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Just like a latte, the Flat White is a creamy, espresso-based drink, but contains a double shot of espresso and less milk than a latte. The Flat White has less foam and more milk than a cappuccino.

6. Cafe Lungo

You’re unlikely to find this version in too many cafes in India. Lungo is Italian for long and describes a short black espresso (single shot) with more water. A normal shot of espresso usually takes around 20 to 30 seconds to brew a 25 to 60ml serving. A lungo lasts up to a minute for a 130-170ml serving. It is stronger than a café americano.


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7. Ristretto

It’s almost like an antithesis to the lungo. Ristretto refers to restricted in Italian. This is a brief shot of a highly concentrated espresso using the same amount of ground coffee but extracted with a finer grind and half the amount of water. It’s a more concentrated shot with a sweeter, richer flavor.

8. Macchiato

Macchiato means pickled or mottled in Italian. This strong coffee is essentially an espresso with a “spot” of frothed milk. The perfect nightcap (if you can sleep after a strong shot of coffee) after a long dinner and dessert.

9. Cold Brew

It’s probably the coffee equivalent of a stout beer. The nitro brews found in cafes have the same foam on top and textures as a stout. You can make this at home by adding 8 parts water to coarsely ground coffee and refrigerating the sealed jar/container for about 24 hours. Strain the coffee into a large bowl and repeat a few times to remove the coffee residue. Pour over ice and serve. You can also add condensed milk or milk.


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10. Frappe

A constant in many coffee chains, the frappe was first invented in Greece in the 1950s. The original recipe combined a popular brand of instant coffee with water and ice in a shaker. Now frappes are the modern coffee bar’s equivalent of a slush drink with a variety of flavors and additives. You can find the recipe here.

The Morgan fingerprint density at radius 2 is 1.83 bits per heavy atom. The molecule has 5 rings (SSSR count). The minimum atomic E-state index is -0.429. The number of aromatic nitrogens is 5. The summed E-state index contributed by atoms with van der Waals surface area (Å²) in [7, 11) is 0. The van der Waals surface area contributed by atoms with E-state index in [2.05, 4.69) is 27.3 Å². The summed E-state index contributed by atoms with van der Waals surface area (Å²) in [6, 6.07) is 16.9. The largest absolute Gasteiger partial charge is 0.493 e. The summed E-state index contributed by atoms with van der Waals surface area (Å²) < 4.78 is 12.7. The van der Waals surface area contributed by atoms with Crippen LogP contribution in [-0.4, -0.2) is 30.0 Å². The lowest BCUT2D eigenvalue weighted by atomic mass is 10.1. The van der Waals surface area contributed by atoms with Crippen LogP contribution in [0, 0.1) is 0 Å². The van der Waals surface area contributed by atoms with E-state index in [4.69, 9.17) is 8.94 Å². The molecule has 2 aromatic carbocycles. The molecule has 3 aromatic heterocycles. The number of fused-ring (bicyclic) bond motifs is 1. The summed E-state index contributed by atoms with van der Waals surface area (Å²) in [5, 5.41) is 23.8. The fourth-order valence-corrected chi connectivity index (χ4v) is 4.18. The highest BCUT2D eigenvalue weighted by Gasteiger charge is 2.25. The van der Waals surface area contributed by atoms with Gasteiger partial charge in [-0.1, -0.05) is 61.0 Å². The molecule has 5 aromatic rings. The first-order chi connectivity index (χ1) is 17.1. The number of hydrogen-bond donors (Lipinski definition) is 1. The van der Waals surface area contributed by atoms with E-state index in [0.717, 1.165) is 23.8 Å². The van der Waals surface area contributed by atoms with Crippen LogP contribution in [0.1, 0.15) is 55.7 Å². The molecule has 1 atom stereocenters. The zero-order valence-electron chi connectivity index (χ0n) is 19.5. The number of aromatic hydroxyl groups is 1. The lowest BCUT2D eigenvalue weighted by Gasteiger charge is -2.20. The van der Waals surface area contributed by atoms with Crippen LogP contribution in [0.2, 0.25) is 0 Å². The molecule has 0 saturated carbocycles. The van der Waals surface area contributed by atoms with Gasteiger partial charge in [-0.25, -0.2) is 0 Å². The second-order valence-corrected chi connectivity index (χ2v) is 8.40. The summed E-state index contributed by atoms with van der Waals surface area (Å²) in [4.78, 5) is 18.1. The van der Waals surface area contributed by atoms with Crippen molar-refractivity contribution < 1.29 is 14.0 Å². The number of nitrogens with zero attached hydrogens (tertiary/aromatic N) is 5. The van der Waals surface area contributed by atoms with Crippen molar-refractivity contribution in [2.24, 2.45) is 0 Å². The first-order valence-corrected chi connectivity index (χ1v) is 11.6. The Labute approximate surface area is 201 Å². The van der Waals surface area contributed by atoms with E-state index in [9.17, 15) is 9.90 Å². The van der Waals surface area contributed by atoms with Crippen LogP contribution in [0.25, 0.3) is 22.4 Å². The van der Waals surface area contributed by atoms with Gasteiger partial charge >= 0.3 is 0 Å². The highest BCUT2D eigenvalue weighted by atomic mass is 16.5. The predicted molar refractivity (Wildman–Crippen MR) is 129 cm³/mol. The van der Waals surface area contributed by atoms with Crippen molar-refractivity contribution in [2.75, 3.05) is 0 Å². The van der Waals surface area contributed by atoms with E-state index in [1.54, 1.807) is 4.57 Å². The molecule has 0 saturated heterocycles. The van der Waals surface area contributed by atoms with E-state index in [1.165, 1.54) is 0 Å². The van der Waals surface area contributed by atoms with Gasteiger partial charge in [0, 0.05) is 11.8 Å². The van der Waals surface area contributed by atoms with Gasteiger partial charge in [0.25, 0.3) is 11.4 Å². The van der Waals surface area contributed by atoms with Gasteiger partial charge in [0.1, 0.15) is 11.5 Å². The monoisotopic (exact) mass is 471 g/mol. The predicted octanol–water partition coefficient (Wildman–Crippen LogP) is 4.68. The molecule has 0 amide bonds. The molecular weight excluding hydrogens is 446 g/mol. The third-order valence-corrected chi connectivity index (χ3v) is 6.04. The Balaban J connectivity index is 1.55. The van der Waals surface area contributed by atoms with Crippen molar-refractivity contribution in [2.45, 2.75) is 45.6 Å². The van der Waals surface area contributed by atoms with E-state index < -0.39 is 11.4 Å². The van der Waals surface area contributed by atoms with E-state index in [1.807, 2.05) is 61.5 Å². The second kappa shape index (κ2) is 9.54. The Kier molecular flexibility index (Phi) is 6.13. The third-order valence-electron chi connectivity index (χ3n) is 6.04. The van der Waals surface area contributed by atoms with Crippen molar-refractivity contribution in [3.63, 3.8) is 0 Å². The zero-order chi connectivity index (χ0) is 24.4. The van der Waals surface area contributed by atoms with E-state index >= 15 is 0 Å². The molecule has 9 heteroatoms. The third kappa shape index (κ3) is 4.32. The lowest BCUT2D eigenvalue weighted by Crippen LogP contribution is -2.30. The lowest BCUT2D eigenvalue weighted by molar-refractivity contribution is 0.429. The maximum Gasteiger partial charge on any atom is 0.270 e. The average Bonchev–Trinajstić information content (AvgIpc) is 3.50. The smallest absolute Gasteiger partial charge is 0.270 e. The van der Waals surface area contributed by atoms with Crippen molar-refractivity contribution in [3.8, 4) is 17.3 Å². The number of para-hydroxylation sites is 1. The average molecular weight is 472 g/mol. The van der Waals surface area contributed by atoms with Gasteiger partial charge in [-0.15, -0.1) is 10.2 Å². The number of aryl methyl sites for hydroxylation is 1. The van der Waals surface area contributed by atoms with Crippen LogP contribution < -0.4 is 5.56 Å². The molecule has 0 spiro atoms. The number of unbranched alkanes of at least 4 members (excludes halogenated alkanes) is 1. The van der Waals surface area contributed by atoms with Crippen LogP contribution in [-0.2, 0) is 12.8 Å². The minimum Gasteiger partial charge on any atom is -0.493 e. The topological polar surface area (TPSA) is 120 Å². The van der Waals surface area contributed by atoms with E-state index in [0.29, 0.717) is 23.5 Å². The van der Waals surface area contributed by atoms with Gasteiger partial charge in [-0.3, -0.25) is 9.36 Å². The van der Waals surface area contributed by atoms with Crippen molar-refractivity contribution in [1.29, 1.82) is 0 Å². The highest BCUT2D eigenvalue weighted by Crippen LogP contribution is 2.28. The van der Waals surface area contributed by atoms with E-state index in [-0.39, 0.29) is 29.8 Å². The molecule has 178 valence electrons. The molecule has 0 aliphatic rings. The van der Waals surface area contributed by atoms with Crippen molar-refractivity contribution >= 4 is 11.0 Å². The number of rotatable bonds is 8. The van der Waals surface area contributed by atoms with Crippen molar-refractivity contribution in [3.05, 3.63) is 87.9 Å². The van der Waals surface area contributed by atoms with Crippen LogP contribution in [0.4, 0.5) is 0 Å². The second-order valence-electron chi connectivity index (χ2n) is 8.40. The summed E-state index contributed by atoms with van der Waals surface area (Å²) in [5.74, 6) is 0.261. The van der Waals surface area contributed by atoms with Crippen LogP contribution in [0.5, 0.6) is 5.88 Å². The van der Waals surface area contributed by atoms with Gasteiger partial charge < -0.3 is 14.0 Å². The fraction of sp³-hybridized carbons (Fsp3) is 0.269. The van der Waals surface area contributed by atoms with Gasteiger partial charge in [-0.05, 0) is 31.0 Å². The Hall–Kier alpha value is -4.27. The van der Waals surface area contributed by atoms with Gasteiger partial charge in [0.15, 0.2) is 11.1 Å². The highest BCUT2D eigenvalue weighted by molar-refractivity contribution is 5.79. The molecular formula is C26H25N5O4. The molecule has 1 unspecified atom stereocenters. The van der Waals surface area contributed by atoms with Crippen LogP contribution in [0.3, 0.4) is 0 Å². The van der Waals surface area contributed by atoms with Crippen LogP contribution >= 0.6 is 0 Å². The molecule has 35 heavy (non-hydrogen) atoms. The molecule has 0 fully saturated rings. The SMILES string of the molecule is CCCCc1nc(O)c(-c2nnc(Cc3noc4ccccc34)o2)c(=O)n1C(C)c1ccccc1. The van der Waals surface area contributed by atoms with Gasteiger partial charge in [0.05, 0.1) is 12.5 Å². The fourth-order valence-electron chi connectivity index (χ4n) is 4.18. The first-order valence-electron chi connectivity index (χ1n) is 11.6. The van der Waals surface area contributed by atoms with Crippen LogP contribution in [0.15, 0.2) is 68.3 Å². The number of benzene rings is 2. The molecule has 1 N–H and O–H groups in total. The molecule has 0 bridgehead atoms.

11. Drip style coffee

Both classic South Indian coffee and Vietnamese coffee are examples of filter coffee, where the coffee is filtered through a coffee filter or coffee maker. While South Indian filter coffee combines this brew with thick milk and sugar, the Vietnamese version is paired with condensed milk and can be served hot or cold with ice cubes.

12. French press coffee

A superb example of Italian design (it’s called Caffettiera a Stanuffo) in Italian and is great for coarse ground coffee. The brewing time is usually four minutes. It has become a favorite in Bengaluru among connoisseurs who enjoy medium-bodied coffees.

14. Pour Over/Chemex

This patented hourglass design (along with its unique brand of paper) brings out the citrus/acid notes, making the coffee easily flavorful, smooth and brewed in larger portions.

14. Shakerato

I encountered this drink in cafes in Italy during the warmer months. Shakerato means “shaken up”. It’s probably the coffee James Bond would order. Espresso is shaken with ice in a cocktail shaker and then poured into a martinis glass or taller. It’s not uncommon to add liquors (I would suggest Baileys or Kahlua) for an interesting twist.